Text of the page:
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Professor John Craft of the Walter Cronkite School of Journalism and Mass Communication is the winner of the first Jack Clifford Broadcast Educator of the Year Award, given by the Arizona Broadcasters Association.
Craft, the senior member of the Cronkite faculty at Arizona State University, will be honored Oct. 16 at the Arizona Broadcasters Association 19th Annual Hall of Fame Dinner at the Buttes Marriott Resort in Tempe.
The association decided this year to name an award in honor of Clifford, a longtime member and a television industry leader for more than 50 years. Recipients are veteran educators of radio and television broadcast students at community colleges or universities.
“The Arizona Broadcasters Association Foundation started the award in honor of Mr. Clifford’s passion for the education future broadcasters receive,” said Art Brooks, president and chief executive officer for the association. “It made sense to do the award and name it for Jack.”
Clifford said he is pleased that the first award in his name will go to Craft.
“John Craft is a prime example of the kind of individual that I think every professional educator should be,” Clifford said.
Brooks said Craft was chosen for the award because of his many years of service to journalism education. “When you teach that long, you affect the lives of your students to the point where they are going to be passionate about the industry,” Brooks said. “That’s John’s legacy.”
Craft began teaching journalism at ASU in 1973, the year the journalism school moved to Stauffer Hall on the Tempe campus. This summer, he moved into his second new journalism building when the Cronkite School moved to downtown Phoenix.
Craft said he has taught “just about everything in the broadcast area,” including TV production, TV directing, broadcast programming, cable TV, broadcast management, mass media and society, announcing and sales. He also was the director of graduate studies at the Cronkite School for more than a dozen years.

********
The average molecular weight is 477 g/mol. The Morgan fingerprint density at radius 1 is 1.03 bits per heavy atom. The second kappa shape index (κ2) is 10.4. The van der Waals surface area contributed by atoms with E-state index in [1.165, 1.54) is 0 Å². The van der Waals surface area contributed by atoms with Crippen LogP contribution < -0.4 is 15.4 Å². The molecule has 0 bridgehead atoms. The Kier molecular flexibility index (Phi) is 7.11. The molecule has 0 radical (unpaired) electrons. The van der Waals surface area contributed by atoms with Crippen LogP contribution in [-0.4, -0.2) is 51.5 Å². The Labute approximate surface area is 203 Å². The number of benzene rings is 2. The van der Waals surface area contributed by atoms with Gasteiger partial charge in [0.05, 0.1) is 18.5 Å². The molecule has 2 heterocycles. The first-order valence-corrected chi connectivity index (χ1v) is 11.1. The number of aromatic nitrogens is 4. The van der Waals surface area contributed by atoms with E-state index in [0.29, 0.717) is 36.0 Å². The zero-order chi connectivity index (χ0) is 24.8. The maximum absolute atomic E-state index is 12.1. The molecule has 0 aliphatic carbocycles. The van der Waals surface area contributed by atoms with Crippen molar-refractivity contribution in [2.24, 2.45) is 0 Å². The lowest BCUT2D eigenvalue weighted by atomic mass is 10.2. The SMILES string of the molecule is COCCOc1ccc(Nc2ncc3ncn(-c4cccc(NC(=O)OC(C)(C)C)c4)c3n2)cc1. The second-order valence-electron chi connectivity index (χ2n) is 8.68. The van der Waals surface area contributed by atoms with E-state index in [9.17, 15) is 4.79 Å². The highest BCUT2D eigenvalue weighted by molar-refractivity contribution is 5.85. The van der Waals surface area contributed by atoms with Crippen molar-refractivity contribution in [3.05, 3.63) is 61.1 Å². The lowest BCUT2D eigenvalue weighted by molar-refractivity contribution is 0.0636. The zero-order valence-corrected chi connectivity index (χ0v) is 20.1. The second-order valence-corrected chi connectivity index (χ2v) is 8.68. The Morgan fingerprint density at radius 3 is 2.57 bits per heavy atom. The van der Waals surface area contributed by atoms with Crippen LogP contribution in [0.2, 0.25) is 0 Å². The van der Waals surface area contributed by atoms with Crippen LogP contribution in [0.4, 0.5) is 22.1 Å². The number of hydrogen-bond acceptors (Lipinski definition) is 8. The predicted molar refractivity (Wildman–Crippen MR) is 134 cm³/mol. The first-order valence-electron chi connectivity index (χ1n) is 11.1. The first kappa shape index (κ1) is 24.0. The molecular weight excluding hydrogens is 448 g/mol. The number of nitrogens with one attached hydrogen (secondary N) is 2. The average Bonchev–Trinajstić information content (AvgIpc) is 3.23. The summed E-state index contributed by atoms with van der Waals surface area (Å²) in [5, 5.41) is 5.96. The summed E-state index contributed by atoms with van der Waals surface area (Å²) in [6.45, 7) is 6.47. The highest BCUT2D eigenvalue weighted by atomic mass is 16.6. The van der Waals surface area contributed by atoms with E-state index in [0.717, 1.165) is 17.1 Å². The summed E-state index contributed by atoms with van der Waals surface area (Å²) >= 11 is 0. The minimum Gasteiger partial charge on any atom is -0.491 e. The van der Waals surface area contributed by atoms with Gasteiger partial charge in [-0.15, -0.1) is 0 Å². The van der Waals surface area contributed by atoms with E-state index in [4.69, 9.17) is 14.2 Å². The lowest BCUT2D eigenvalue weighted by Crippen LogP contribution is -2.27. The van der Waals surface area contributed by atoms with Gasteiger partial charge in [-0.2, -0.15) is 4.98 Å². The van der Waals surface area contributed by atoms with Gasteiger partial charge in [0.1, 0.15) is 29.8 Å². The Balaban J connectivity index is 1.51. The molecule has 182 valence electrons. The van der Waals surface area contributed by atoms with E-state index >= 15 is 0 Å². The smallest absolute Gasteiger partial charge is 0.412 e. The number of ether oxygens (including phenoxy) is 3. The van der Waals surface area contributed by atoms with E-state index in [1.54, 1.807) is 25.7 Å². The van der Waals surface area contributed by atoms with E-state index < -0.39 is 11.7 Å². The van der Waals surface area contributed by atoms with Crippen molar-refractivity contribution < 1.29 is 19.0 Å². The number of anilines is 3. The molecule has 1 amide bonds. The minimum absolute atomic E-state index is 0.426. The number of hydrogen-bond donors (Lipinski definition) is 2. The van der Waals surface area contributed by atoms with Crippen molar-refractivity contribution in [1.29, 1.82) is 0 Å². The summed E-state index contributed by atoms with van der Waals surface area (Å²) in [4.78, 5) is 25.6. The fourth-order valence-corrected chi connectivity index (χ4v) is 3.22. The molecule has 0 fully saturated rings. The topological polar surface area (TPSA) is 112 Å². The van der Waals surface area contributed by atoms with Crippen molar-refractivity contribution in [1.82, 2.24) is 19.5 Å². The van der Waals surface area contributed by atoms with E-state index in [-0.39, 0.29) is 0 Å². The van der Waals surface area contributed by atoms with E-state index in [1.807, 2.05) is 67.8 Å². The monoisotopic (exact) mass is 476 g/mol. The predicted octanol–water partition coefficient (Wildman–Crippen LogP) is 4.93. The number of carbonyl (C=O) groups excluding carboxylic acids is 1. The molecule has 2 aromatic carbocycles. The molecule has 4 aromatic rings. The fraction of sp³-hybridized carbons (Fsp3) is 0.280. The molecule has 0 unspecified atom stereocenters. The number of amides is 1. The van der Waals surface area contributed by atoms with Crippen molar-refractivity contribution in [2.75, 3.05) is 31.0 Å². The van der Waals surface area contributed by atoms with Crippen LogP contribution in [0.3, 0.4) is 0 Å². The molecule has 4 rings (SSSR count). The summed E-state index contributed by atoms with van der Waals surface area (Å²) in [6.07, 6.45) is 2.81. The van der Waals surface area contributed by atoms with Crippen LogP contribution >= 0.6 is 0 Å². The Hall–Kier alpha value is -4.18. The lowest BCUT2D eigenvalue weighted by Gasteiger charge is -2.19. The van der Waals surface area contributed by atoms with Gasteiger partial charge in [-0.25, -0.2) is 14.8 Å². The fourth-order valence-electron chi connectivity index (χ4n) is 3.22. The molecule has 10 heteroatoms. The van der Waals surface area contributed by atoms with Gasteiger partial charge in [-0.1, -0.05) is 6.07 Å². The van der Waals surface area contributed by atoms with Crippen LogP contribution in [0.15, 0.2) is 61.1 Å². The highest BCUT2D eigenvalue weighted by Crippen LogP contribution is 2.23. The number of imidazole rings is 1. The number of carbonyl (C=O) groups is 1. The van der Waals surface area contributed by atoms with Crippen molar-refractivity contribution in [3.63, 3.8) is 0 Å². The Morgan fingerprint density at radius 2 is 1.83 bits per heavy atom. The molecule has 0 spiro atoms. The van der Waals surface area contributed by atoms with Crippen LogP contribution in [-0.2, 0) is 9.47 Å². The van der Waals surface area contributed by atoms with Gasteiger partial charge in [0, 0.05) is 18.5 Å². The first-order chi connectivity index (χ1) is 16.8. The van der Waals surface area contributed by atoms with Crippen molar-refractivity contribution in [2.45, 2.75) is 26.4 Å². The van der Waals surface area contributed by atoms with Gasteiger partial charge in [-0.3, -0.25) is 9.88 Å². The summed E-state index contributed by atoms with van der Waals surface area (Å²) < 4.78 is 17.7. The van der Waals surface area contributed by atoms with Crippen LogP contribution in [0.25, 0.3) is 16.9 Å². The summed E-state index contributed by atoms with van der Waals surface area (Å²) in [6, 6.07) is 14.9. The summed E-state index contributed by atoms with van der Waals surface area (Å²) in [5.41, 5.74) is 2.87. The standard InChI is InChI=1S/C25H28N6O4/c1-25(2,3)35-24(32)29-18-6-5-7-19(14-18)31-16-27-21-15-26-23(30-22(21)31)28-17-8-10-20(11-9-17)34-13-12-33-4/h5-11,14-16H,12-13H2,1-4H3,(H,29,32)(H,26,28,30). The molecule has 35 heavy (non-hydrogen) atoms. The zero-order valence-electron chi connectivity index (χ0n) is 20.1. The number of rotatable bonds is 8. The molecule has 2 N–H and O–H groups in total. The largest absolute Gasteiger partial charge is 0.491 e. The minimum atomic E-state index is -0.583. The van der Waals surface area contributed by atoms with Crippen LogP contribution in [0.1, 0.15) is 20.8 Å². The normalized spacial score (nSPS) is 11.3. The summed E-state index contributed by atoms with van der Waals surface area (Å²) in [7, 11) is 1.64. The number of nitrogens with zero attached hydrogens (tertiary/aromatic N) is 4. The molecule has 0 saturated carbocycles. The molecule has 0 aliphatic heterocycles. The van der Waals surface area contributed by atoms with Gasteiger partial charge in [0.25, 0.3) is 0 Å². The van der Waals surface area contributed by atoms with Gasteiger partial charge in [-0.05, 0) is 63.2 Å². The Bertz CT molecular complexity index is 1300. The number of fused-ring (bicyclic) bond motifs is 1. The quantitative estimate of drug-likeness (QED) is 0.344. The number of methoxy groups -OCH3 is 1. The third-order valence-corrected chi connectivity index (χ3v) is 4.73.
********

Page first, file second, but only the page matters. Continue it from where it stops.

Chuck Emmert, manager for the city of Phoenix station KNOW99, took classes from Craft during the 1970s.
“He looked at your work in a manner that wasn’t derogatory, and he would not talk down to you. That was always appreciated,” Emmert said. “He was obviously someone who had been in the field and put in the time. We respected him.”
Craft became interested in broadcasting in 1962 while a student at Ohio University. He was majoring in technical theater but signed on to help at the new campus television station.
“Like a lot of students, I was cheap labor. I operated a camera and was a technical director,” Craft said.
He went on to get a master’s degree in radio and television and a doctorate of philosophy in mass communication at Ohio University. He taught media courses at both Ohio University and West Liberty State College in West Virginia. And he produced, directed or otherwise contributed to numerous television programs at public television station WOUB-TV in Ohio and later as an independent documentary producer and director.
“I did documentaries on Route 66 and a few on different artists,” Craft said. “I think the Route 66 piece was on 70 markets around the country on PBS stations. It also ran on the History Channel.”
Craft has been a media consultant to some of the country’s largest corporations and numerous public school districts. He also is the lead author of a major textbook on American electronic media and a primary contributor to a second textbook on corporate video.
As a trustee for the National Academy of Arts and Sciences, Craft traveled around the country and around the world. He said he would often run into former students.
“It’s amazing how many students have gone out and found high-level jobs. When your students succeed, that’s what it’s all about,” he said.
Jennifer Pool, director of public relations at Banner Good Samaritan Medical Center in Phoenix, is one of those former students. She said Craft was a mentor to her while she was in school and he has remained a mentor throughout her professional career.
She said that as a teacher, Craft drew upon his own experiences rather than teaching from a text. He was always up to date on technological changes, and he took a personal interest in his students.
“He takes the time to know them individually and to find out what they are passionate about and what they hope to establish in their careers,” she said.
Craft is the recipient of a number of awards, including the Silver Circle Award from the National Academy of Television Arts and Sciences. As an Arizona Humanities Scholar, he frequently shares his expertise with civic, educational and professional organizations.
“It’s nice to be rewarded by people in your business,” Craft said. “I was very fortunate.”
The Arizona Broadcasters Association is the trade association for Arizona radio and television stations. The organization’s approximately 200 members promote programs and practices that represent the interests of the public and the radio and television industry.
Clifford served as president and general manager of KTAR-TV in Phoenix and went on to found the Food Network and Northwest Cable News. A prominent feature of the Cronkite School’s new building in downtown Phoenix is the Marguerite and Jack Clifford Gallery, where journalism artifacts and items from Walter Cronkite’s long career are on display.